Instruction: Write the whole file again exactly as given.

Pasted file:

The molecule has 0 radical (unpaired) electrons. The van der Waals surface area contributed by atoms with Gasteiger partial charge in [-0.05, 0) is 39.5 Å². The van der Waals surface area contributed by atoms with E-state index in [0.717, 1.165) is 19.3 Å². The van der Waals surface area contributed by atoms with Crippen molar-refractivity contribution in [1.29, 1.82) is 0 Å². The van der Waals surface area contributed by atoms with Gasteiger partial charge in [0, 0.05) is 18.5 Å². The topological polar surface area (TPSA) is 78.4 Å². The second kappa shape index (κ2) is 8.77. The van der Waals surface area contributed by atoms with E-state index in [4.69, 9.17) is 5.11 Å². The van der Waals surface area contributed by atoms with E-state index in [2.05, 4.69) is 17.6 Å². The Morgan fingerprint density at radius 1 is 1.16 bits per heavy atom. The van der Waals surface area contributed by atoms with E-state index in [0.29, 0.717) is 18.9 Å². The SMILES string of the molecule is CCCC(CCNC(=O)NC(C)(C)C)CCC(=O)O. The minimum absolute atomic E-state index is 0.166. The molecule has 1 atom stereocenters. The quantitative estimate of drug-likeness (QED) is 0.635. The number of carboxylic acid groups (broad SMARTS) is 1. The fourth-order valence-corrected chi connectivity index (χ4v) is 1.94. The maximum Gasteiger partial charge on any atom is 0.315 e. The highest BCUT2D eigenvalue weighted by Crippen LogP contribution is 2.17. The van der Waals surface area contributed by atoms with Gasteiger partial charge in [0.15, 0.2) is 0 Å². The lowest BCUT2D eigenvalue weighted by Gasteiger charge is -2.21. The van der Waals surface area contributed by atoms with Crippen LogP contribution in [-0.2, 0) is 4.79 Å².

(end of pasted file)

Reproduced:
The molecule has 0 radical (unpaired) electrons. The van der Waals surface area contributed by atoms with Gasteiger partial charge in [-0.05, 0) is 39.5 Å². The van der Waals surface area contributed by atoms with E-state index in [0.717, 1.165) is 19.3 Å². The van der Waals surface area contributed by atoms with Crippen molar-refractivity contribution in [1.29, 1.82) is 0 Å². The van der Waals surface area contributed by atoms with Gasteiger partial charge in [0, 0.05) is 18.5 Å². The topological polar surface area (TPSA) is 78.4 Å². The second kappa shape index (κ2) is 8.77. The van der Waals surface area contributed by atoms with E-state index in [4.69, 9.17) is 5.11 Å². The van der Waals surface area contributed by atoms with E-state index in [2.05, 4.69) is 17.6 Å². The Morgan fingerprint density at radius 1 is 1.16 bits per heavy atom. The van der Waals surface area contributed by atoms with E-state index in [0.29, 0.717) is 18.9 Å². The SMILES string of the molecule is CCCC(CCNC(=O)NC(C)(C)C)CCC(=O)O. The minimum absolute atomic E-state index is 0.166. The molecule has 1 atom stereocenters. The quantitative estimate of drug-likeness (QED) is 0.635. The number of carboxylic acid groups (broad SMARTS) is 1. The fourth-order valence-corrected chi connectivity index (χ4v) is 1.94. The maximum Gasteiger partial charge on any atom is 0.315 e. The highest BCUT2D eigenvalue weighted by Crippen LogP contribution is 2.17. The van der Waals surface area contributed by atoms with Gasteiger partial charge in [0.15, 0.2) is 0 Å². The lowest BCUT2D eigenvalue weighted by Gasteiger charge is -2.21. The van der Waals surface area contributed by atoms with Crippen LogP contribution in [-0.2, 0) is 4.79 Å².